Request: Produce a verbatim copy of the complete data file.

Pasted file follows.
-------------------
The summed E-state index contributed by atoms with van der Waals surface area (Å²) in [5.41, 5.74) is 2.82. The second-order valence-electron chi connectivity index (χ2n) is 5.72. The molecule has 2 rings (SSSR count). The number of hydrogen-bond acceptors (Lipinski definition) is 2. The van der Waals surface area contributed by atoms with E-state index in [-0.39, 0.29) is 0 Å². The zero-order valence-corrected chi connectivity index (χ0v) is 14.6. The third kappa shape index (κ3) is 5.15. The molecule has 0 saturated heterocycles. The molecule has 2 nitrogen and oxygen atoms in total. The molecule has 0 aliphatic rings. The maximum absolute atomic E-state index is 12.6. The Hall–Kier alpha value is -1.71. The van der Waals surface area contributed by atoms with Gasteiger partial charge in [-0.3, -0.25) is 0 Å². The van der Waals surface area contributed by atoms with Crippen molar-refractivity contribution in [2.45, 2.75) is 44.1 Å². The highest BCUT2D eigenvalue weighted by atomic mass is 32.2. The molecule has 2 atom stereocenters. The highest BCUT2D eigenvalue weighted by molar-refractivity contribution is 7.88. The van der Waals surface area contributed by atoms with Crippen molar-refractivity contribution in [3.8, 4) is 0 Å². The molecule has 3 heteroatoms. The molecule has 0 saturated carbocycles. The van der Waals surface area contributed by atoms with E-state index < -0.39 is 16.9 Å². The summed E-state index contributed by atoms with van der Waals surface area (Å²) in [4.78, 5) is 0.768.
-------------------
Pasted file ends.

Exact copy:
The summed E-state index contributed by atoms with van der Waals surface area (Å²) in [5.41, 5.74) is 2.82. The second-order valence-electron chi connectivity index (χ2n) is 5.72. The molecule has 2 rings (SSSR count). The number of hydrogen-bond acceptors (Lipinski definition) is 2. The van der Waals surface area contributed by atoms with E-state index in [-0.39, 0.29) is 0 Å². The zero-order valence-corrected chi connectivity index (χ0v) is 14.6. The third kappa shape index (κ3) is 5.15. The molecule has 0 saturated heterocycles. The molecule has 2 nitrogen and oxygen atoms in total. The molecule has 0 aliphatic rings. The maximum absolute atomic E-state index is 12.6. The Hall–Kier alpha value is -1.71. The van der Waals surface area contributed by atoms with Gasteiger partial charge in [-0.3, -0.25) is 0 Å². The van der Waals surface area contributed by atoms with Crippen molar-refractivity contribution in [2.45, 2.75) is 44.1 Å². The highest BCUT2D eigenvalue weighted by atomic mass is 32.2. The molecule has 2 atom stereocenters. The highest BCUT2D eigenvalue weighted by molar-refractivity contribution is 7.88. The van der Waals surface area contributed by atoms with Crippen molar-refractivity contribution in [3.8, 4) is 0 Å². The molecule has 3 heteroatoms. The molecule has 0 saturated carbocycles. The van der Waals surface area contributed by atoms with E-state index < -0.39 is 16.9 Å². The summed E-state index contributed by atoms with van der Waals surface area (Å²) in [4.78, 5) is 0.768.